Bringing Māori closer to their tūpuna and restoring a sense of pride is what Taaniko and Vienna Nordstrom focus on at specialist photo studio Soldiers Rd Portraits. Siena Yates finds out more.
A man in jail, whose last photo was his mugshot upon arrest, suddenly finds himself the main attraction of a prison art exhibition. His standard-issue uniform is replaced with traditional Māori garb, a heavy greenstone taonga around his neck, and marks of mana temporarily inked on his face. In that frame hanging on the wall, he stands tall and proud.
This man will take the picture back to his cell and keep it as a reminder of who he is inside, and he will take that new man with him when he finds freedom. Until then, his family will hang a copy in their home to also be reminded of who he really is.
“That might be the one and only time they ever feel honoured and dignified in that way, and where they themselves are the main attraction and the centre of their own journey and their own story,” says Taaniko Nordstrom, one half of the Māori photography team Soldiers Rd Portraits.
“It’s a reminder of the work they’re doing, of their potential, and of their innate mana and their ability to utilise that to whakamana (uplift) everyone else around them.”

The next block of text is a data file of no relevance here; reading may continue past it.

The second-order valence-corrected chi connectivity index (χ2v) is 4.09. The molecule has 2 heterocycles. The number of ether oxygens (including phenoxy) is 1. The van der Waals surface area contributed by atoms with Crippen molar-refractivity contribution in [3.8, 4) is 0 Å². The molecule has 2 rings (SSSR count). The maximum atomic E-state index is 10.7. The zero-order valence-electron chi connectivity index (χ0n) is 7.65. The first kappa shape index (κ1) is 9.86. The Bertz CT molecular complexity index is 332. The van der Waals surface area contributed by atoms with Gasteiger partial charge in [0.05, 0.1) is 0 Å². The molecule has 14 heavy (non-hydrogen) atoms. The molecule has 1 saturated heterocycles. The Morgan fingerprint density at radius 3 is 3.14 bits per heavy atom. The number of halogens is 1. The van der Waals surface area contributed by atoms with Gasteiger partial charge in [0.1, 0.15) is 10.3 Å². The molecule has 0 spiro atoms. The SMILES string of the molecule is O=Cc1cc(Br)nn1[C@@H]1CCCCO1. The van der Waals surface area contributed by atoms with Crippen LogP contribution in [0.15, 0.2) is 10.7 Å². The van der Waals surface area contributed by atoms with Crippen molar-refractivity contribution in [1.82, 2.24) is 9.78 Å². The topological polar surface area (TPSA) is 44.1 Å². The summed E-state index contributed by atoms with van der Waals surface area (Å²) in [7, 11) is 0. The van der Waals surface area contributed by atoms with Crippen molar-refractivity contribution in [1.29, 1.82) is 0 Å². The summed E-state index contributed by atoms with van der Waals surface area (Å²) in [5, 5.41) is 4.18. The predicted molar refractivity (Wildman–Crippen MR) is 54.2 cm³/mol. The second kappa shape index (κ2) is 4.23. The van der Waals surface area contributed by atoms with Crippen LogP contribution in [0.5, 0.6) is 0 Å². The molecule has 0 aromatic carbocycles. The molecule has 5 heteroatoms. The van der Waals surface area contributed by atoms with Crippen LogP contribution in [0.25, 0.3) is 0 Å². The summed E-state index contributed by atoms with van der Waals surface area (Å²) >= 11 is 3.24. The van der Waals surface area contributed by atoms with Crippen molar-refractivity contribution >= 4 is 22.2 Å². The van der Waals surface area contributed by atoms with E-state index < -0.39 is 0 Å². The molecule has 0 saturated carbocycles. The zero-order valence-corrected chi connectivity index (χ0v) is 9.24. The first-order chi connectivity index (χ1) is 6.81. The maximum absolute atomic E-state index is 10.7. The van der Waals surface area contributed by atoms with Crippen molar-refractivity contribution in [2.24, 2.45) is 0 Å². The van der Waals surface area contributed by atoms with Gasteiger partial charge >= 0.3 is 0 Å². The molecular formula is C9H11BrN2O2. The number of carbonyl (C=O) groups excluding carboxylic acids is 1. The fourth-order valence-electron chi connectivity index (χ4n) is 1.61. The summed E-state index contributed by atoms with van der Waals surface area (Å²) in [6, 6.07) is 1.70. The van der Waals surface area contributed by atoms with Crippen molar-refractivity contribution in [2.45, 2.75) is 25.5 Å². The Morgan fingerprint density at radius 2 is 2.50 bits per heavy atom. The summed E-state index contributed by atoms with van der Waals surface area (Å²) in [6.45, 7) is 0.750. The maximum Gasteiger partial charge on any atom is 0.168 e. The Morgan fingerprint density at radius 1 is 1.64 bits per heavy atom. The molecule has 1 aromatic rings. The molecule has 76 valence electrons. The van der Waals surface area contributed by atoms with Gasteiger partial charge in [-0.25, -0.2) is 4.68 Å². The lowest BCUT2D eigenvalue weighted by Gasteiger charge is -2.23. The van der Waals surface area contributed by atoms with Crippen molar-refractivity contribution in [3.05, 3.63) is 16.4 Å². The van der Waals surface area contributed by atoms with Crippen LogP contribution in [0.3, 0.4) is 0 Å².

As well as studio portraits – and now, Woman magazine cover shoots – Soldiers Rd, which Taaniko owns and operates with her business partner and sister-in-law Vienna Nordstrom, has been creating stunning colonial-inspired portraiture of Māori men in prisons for five years. Through their work, they hope to help these men reconnect with their cultural identity.
Taaniko, 34, hails from Ngāti Hine, Ngāti Kahungunu ki Wairoa, Rongomaiwhahine and Waikato-Tainui, and Vienna, 35, has whakapapa links to Ngāti Porou and Samoa. The pair met as 15-year-old high school students and later became family when Vienna married Taaniko’s brother, Ezra, before starting Soldiers Rd in 2013, initially as “a bit of a market side hustle”.
They started small, commandeering Taaniko’s mum’s stall at the Kawhia Kai Festival and doing portraits with an op-shop duvet cover backdrop (which they still use today – “that’s how you know it’s a real Soldiers Rd portrait!”) and charging $10 a pop.
Their first two markets saw them shoot 40-50 portraits a day and garner a lot of interest on Facebook. Within a few months, they embarked on a four-city tour of Australia, shooting up to 20 groups a day, six days a week for two weeks – all while Vienna, now a mum of five tamariki aged three to 12, was four months pregnant.
It was across the Tasman where they realised the true power of what they were doing. It wasn’t just a matter of snapping some fun, quirky photos as a market novelty; they were establishing connections to a culture.